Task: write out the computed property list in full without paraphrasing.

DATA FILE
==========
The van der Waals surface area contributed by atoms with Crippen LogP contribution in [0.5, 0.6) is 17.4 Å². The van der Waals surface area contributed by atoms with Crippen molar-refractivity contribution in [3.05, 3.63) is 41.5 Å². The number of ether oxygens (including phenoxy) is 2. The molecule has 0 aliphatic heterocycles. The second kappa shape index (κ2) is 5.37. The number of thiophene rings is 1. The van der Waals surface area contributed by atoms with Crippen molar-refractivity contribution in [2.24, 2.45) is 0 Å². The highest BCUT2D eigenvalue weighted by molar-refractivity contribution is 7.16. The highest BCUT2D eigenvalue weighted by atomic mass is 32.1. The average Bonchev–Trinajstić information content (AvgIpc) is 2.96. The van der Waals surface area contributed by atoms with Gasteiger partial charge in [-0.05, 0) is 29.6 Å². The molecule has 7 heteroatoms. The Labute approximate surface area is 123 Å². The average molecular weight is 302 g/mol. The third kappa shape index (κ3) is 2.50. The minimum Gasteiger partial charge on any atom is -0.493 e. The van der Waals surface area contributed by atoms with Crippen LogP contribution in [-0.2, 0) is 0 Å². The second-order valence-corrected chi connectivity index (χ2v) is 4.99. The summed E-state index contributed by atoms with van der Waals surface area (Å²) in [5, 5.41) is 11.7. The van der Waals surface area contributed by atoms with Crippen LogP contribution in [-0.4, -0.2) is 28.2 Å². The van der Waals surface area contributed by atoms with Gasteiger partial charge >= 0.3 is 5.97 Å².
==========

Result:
The van der Waals surface area contributed by atoms with Crippen LogP contribution in [0.5, 0.6) is 17.4 Å². The van der Waals surface area contributed by atoms with Crippen molar-refractivity contribution in [3.05, 3.63) is 41.5 Å². The number of ether oxygens (including phenoxy) is 2. The molecule has 0 aliphatic heterocycles. The second kappa shape index (κ2) is 5.37. The number of thiophene rings is 1. The van der Waals surface area contributed by atoms with Crippen molar-refractivity contribution in [2.24, 2.45) is 0 Å². The highest BCUT2D eigenvalue weighted by molar-refractivity contribution is 7.16. The highest BCUT2D eigenvalue weighted by atomic mass is 32.1. The average Bonchev–Trinajstić information content (AvgIpc) is 2.96. The van der Waals surface area contributed by atoms with Gasteiger partial charge in [-0.05, 0) is 29.6 Å². The molecule has 7 heteroatoms. The Labute approximate surface area is 123 Å². The average molecular weight is 302 g/mol. The third kappa shape index (κ3) is 2.50. The minimum Gasteiger partial charge on any atom is -0.493 e. The van der Waals surface area contributed by atoms with Crippen LogP contribution in [-0.2, 0) is 0 Å². The second-order valence-corrected chi connectivity index (χ2v) is 4.99. The summed E-state index contributed by atoms with van der Waals surface area (Å²) in [5, 5.41) is 11.7. The van der Waals surface area contributed by atoms with Crippen LogP contribution in [-0.4, -0.2) is 28.2 Å². The van der Waals surface area contributed by atoms with Gasteiger partial charge >= 0.3 is 5.97 Å².